Since the full-bldy LZR swimsuits that won 98% of the medals at the 2008 Olympics in Beijing were banned in 2010, I assumed swimming records would not fall as easily this time around.
It turns out, though, that Speedo found new ways to continue to help swimmers cut through the pool. They developed a new fabric called Fastskin-3, along with new caps and goggles, to help Olympians minimize turbulence and drag through the water.
In the end, Fastskin is Spanx on steroids, compressing a body three times more than the LZR. The suit constricts the stomach the least and the chest, buttocks and hips the most, attempting to mold swimmers into an unblemished tube.
Speedo has applied for nine patents for the Fastskin-3. The company says only six machines in the world are capable of producing the compression fabric; it owns all of them.
So this most recent batch of Olympic swimmers may not have been at much of a disadvantage at all versus the swimmers who competed in Beijing, if at all. Many swimmers, including Phelps and Lochte and Adlington, posted recent career bests in the new system leading up to London, and more than a few records did topple.
I would love to see a lab-tested measurement of what % of the time improvement an athlete gains from advances in their equipment and what % comes from their environment. How much of the improvement is advances in the human body (nutrition, training, genetics), versus human R&D (equipment) or environmental tuning (facilities)? As noted in the WSJ, this Olympics committee did everything possible to tune every facility to be as conducive to breaking records as possible. Viewed strictly as a for-profit TV spectacle, that's not surprising. Records toppling makes for good television, and an Olympic games in which very few or no records fell would be a disappointment in some ways, neutral environments be damned.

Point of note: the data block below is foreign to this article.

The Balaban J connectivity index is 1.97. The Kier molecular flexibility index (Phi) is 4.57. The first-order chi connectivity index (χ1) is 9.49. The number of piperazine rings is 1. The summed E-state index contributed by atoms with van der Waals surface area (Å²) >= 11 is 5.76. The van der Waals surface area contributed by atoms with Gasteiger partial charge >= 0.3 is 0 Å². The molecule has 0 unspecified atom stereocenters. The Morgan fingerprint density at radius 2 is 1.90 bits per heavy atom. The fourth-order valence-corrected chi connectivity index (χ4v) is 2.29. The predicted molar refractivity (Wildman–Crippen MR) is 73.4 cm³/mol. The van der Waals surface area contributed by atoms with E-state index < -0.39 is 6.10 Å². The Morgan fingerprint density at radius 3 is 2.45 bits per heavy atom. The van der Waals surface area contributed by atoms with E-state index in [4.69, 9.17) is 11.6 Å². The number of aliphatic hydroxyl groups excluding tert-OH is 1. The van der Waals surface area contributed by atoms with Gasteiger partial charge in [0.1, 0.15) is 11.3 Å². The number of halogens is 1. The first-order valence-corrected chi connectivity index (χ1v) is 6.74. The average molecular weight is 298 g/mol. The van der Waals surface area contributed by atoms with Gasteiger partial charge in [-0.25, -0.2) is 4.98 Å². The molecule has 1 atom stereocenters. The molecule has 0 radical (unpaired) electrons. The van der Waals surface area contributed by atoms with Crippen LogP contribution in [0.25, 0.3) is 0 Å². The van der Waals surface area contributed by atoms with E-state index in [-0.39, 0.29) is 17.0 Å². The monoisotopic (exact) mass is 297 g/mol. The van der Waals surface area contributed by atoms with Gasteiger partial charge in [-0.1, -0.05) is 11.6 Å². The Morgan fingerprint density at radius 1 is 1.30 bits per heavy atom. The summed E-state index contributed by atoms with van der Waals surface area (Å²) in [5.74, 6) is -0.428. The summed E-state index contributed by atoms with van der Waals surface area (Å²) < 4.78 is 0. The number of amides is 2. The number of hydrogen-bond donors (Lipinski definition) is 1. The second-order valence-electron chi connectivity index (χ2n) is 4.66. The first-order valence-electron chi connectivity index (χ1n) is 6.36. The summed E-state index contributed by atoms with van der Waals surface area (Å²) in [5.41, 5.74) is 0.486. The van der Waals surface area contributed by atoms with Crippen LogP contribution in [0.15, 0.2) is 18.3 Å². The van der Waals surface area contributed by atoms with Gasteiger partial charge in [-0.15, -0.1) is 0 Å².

So the next time you see an Olympic record being measured down to the hundredths of a second, know that the margin of error from factors exogenous to the athlete likely account for differences that render such precision overkill.